The Internet domain name "revolution" was on hold Friday due to a flaw that let some aspiring applicants peek at unauthorized information at the registration website.
It remained unclear when the Internet Corporation for Assigned Names and Numbers (ICANN) would resume taking applications from those interested in running new generic top-level domains (gTLDs) online.
ICANN cancelled a Monday event at which details of who applied for which new domains were to be revealed after a system problem delayed the close of the application window. The original domain name application deadline of Thursday was extended to April 20.
"We have learned of a possible glitch in the TLD application system software that has allowed a limited number of users to view some other users' file names and user names in certain scenarios," ICANN chief operating officer Akram Atallah said in an online message posted on April 12.
"Out of an abundance of caution, we took the system offline to protect applicant data... We are examining how this issue occurred and considering appropriate steps forward."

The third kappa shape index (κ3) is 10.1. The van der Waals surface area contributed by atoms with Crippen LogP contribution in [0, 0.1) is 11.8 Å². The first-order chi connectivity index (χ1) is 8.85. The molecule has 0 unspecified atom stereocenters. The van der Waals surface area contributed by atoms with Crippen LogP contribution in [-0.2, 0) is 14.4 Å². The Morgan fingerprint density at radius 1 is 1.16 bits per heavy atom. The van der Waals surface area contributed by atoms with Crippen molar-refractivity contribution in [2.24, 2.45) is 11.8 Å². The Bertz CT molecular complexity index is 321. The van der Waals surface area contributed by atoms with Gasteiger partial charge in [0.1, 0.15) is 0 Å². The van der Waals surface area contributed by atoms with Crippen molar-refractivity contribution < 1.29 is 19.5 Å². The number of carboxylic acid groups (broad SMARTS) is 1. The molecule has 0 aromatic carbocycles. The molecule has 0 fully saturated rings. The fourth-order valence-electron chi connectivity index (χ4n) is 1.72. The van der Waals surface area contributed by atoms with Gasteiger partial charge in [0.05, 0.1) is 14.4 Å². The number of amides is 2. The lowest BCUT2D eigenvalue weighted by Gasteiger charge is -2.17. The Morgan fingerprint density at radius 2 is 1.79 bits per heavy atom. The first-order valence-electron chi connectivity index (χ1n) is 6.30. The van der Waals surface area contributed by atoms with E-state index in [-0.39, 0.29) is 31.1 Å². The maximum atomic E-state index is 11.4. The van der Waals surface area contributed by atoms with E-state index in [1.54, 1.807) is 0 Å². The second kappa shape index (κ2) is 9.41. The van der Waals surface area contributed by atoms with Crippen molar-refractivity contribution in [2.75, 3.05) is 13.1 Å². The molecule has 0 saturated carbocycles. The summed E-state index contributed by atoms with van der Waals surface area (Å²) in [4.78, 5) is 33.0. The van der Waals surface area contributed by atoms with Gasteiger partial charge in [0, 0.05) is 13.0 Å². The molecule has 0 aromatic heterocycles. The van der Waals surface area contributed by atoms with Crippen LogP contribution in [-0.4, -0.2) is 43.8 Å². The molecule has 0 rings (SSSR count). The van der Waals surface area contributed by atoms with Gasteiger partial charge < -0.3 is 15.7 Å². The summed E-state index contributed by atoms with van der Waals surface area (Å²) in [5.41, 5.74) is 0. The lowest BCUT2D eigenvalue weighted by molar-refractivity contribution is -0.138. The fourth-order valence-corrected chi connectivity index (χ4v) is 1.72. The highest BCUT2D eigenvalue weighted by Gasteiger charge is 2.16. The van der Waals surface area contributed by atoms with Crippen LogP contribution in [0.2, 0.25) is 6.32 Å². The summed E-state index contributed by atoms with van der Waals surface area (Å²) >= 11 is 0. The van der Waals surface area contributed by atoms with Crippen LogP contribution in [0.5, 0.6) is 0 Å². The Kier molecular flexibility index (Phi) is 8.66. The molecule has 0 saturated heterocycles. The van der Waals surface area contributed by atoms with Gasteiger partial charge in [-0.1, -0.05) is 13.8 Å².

In January, ICANN began taking applications from those interested in operating Internet domains that replace endings such as .com or .org with nearly any acceptable words, including company, organization or city names.
Outgoing ICANN president Rod Beckstrom has championed the change as a "new domain name system revolution."
The new system will allow Internet names such as .Apple or .IMF or .Paris.
ICANN says the huge expansion of the Internet, with two billion users around the world, half of them in Asia, requires the new names.
"When the application system reopens, users will be able to review their applications, including those already submitted, to assure themselves that their information remains as they intended," Atallah said Thursday in an update.
"We expect that demands on the system will be high when it reopens, and we are enhancing system performance as part of our preparations for the reopening."
More than 25 global bodies have expressed concern about the possible "misleading registration and use" of their names.
They fear it could cause confusion about their Internet presence and force them to spend huge amounts on "defensive registration" to stop cybersquatters, who buy up names and try to sell them at an inflated price, and fraudsters.
Registration costs $185,000 with a $25,000 annual fee after that.
ICANN insists, however, that safeguards are in place to protect names of established companies and groups.